The Qin and Han dynasties witnessed the first national unification in Chinese history, which ushered in an early period of prosperity in ancient Chinese society and laid an important foundation for the formation of China as a unified multiethnic state. Lingnan was an important part of the Qin and Han empires, whose social, economic, and cultural development made great strides and achieved unprecedented prosperity during this period. In recent years, archaeological work in Guangdong has seen remarkable progress. Breathtaking archaeological remains have been continuously excavated such as the Qin-Han shipbuilding workshop site, the palace and government office site of Nanyue State, the tomb of the second Nanyue King in Xianggang, Guangzhou, and tombs of officials and ordinary members of the public from the Han Dynasty. Precious historical relics have been unveiled, allowing people intimate access to the Lingnan culture from over 2,000 years ago.

In 214 BC, Emperor Qin Shi Huang conquered the Lingnan Region. Three commanderies were set up: Nanhai, Guilin, and Xiang. Panyu (today’s Guangzhou) was designated the seat of Naihai Commandery. From this point on, influenced by the political landscape characterized by diversity in unity, Lingnan transitioned from a clan society with slash-and-burn agriculture to an era of farming civilization, which grew into the Lingnan civilization that flourished for thousands of years. After more than 400 years of hard work and development by the Qin and Han empires, Lingnan had absorbed the fine culture of the Central Plains and that of the surrounding areas, along with the essence of overseas cultures. This mixture of cultures nurtured the distinctive Lingnan culture featuring inclusivity, a pioneering spirit, bold innovation, and pragmatism.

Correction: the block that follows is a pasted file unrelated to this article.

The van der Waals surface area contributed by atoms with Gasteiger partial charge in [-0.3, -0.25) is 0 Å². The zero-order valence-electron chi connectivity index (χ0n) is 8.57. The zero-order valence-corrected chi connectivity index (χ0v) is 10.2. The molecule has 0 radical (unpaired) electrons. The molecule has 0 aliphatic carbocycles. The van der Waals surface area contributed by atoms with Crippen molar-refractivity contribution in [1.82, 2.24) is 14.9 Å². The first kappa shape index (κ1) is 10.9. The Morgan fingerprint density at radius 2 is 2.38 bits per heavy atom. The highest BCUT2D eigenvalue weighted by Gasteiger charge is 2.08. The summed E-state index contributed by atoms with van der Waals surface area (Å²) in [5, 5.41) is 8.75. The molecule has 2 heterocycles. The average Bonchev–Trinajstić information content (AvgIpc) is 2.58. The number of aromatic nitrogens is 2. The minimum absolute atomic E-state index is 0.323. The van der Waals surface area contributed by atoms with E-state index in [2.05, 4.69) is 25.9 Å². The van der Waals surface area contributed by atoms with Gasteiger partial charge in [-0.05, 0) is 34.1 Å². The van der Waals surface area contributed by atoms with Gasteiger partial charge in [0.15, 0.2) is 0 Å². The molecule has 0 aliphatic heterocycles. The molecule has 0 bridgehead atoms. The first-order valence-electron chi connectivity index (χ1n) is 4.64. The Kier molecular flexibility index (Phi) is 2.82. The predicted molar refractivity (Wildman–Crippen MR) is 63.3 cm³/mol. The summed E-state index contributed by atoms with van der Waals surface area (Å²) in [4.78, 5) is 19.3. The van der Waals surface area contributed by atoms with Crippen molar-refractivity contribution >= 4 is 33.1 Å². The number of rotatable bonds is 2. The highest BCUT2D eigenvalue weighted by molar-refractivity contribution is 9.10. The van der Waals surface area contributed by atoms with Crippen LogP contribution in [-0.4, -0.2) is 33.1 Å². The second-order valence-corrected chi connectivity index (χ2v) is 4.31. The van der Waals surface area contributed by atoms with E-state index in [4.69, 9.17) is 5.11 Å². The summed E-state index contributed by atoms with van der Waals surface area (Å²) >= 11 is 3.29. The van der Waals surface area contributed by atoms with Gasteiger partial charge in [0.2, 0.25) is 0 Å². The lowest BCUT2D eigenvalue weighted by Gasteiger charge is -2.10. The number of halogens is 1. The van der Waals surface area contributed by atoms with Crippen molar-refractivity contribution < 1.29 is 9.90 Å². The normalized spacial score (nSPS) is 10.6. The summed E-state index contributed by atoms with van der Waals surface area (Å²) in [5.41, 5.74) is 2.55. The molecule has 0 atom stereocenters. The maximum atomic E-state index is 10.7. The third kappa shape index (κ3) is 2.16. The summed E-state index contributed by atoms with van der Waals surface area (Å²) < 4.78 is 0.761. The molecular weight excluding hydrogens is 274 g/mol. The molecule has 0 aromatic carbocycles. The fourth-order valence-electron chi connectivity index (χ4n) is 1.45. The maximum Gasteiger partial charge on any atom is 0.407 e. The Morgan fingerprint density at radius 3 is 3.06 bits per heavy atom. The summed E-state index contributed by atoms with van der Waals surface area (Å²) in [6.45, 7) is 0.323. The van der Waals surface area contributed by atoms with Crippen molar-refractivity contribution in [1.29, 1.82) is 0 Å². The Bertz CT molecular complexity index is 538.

“One Under Heaven: Exhibition of Guangzhou Archaeological Discoveries of the Qin-Han Dynasties” is hosted by the National Museum of China and the Guangzhou Municipal Culture, Radio, Television and Tourism Bureau, together with other organizations. On display are over 330 precious cultural relics unearthed from the tomb of the Nanyue King, the site of the Nanyue palace, and other Qin and Han archaeological sites in Guangzhou. They come from the collections of the Western Han Nanyue King’s Tomb Museum, the Guangzhou Municipal Institute of Cultural Heritage and Archaeology, and the Archaeological Site Museum of Nanyue Palace. Among the relics, representative remains such as a jade suit sewn with silk threads, clay impressions of imperial seals, the bronze musical instrument Goudiao, and jade pendants mark the identity, rank, and status of the highest nobles in the Nanyue State. Building components, coins, and inscribed wooden slips unearthed from the archaeological site of the Nanyue Palace reveal the specifications of prestigious buildings and the lavish lives of the nobles at the time. Combined with other material and cultural relics, they showcase the integration of family and country, and the political and cultural climate of the Lingnan region during the Qin and Han dynasties.

This exhibition is divided into four parts, namely, “Pearl of the South,” “Glory over the World,” “Utensils of Beauty,” and “Prologue of the Silk Road.” The exhibition, through the latest archaeological excavations in Guangzhou, strives to display the glorious ancient historical and cultural features of Lingnan from the perspective of civilization creation, cultural inheritance and integration and exchange. We sincerely hope that this exhibition will provide you with an in-depth understanding of the ancient history and culture of Lingnan and a better understanding of China’s long-standing and profound civilization.